Da Matteo seems to be the local’s Fika choice for great coffee and there are three different branches in Gothenburg that we found. In Victoriapassagen is a small coffee shop where you can sit on a bar stool and watch the world walk along the passage, or the two branches in Magasingaten, one of which is the bakery where they make the bread at the back and grind the coffee – I hear the pizzas are great here at lunchtime. If you’re in Magasingaten on a weekday lunchtime do also look out for the Strömmingsluckan herring cart selling traditional Swedish Fried Herring with mashed potato and lingonberry sauce.
I don’t know whether the Fika concept will stretch to include hot drinks other than coffee but if chocolate is your passion then the place for you is Cafe Kanold by the canal. The Cafe was only opened last year by Jeanna Kanold who runs the Kanold chocolate shop just around the corner and I’d highly recommend the hot chocolate with chili flakes which is just the thing to provide protection against the cold Gothenburg winds. I challenge you to leave without trying a few other chocolate treats such as the Gothenburg truffle which has sea salt on the top, invented by Jeanna Kanold and inspired by the ocean and seafood that if so beloved by Gothenburgers. Read my article about Cafe Kanold. Cafe Kanold is at Grönsakstorget 1.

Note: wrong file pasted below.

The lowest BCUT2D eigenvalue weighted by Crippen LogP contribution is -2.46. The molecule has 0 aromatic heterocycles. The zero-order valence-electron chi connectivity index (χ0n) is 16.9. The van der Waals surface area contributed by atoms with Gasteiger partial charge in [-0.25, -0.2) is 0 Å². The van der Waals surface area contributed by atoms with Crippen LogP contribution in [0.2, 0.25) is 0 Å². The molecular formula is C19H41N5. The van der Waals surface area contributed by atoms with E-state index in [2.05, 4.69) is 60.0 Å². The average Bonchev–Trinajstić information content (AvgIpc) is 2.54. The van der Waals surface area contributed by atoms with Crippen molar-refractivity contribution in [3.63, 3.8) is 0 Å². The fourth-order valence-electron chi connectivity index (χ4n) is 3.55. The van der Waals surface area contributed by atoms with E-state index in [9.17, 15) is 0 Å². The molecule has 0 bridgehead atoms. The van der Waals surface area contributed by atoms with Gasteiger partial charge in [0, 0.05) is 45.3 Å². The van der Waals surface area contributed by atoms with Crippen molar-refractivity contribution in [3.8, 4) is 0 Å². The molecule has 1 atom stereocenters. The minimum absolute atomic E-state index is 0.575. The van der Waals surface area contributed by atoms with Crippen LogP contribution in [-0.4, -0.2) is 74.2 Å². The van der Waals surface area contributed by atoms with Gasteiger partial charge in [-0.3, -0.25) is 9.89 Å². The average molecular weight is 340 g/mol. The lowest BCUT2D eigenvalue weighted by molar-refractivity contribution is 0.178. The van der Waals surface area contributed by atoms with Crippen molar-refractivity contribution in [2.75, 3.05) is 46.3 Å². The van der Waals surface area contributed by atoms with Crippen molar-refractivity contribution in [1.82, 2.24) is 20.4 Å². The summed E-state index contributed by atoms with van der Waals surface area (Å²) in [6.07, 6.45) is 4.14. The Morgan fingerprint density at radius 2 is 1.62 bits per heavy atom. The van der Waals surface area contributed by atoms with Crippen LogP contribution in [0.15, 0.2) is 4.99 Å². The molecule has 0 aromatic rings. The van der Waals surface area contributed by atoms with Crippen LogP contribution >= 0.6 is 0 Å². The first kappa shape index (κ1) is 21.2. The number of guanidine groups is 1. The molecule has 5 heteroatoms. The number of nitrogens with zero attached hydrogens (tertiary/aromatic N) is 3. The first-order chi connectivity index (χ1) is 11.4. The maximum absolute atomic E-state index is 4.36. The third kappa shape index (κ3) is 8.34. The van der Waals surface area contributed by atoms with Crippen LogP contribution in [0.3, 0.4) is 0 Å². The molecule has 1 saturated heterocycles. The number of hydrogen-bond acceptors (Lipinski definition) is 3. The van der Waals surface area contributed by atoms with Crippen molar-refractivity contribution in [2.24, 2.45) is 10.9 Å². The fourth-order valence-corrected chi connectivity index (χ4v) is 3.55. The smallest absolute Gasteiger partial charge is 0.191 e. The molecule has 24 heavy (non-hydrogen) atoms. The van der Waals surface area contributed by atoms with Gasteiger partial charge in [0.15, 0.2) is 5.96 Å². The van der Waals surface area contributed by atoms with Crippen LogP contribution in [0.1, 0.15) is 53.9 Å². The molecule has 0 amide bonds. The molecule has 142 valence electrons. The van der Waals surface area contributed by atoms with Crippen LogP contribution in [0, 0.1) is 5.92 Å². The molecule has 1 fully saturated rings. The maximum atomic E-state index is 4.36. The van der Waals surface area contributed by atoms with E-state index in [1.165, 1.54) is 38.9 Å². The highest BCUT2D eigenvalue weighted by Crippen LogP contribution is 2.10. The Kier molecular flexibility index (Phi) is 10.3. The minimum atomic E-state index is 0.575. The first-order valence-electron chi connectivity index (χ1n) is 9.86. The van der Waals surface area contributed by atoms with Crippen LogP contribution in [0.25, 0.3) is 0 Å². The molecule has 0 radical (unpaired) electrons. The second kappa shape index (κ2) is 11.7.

More things to enjoy in Gothenburg
Visitor Information for Gothenburg or Göteborg
- The local tourism site Göteborg.com is full of information on the best things to see and do
- For information on West Sweden visit the West Sweden Tourism site or follow them on Twitter @WestSwedenTB or on their Facebook page and you will find their blog at ExploreWestSweden.com
- Another useful site for all things Gothenburg is I Love Göteborg
- If you plan to do a lot of sightseeing it’s worth getting the Gothenburg City Card which will allow you entrance to all the major attractions as well as public transport. Look out for the deals that some hotels offer that include a Gothenburg Card with the hotel booking.
- We stayed at the classic 5 star hotel, Elite Plaza Hotel which is in the Inom Vallgraven district and walking distance from most of the sights of Gothenburg. Check for the best hotel prices in Gothenburg and book here.
- We took flights to Gothenburg from London Heathrow with Scandinavian Airlines who have 2 flights a day to Gothenburg’s Landvetter airport, a 30 minute taxi or bus ride from the city.
- If you’d like to use a guidebook during your visit to Gothenburg I’d recommend the conveniently sized Thomas Cook Gothenburg Pocket Guide which we used.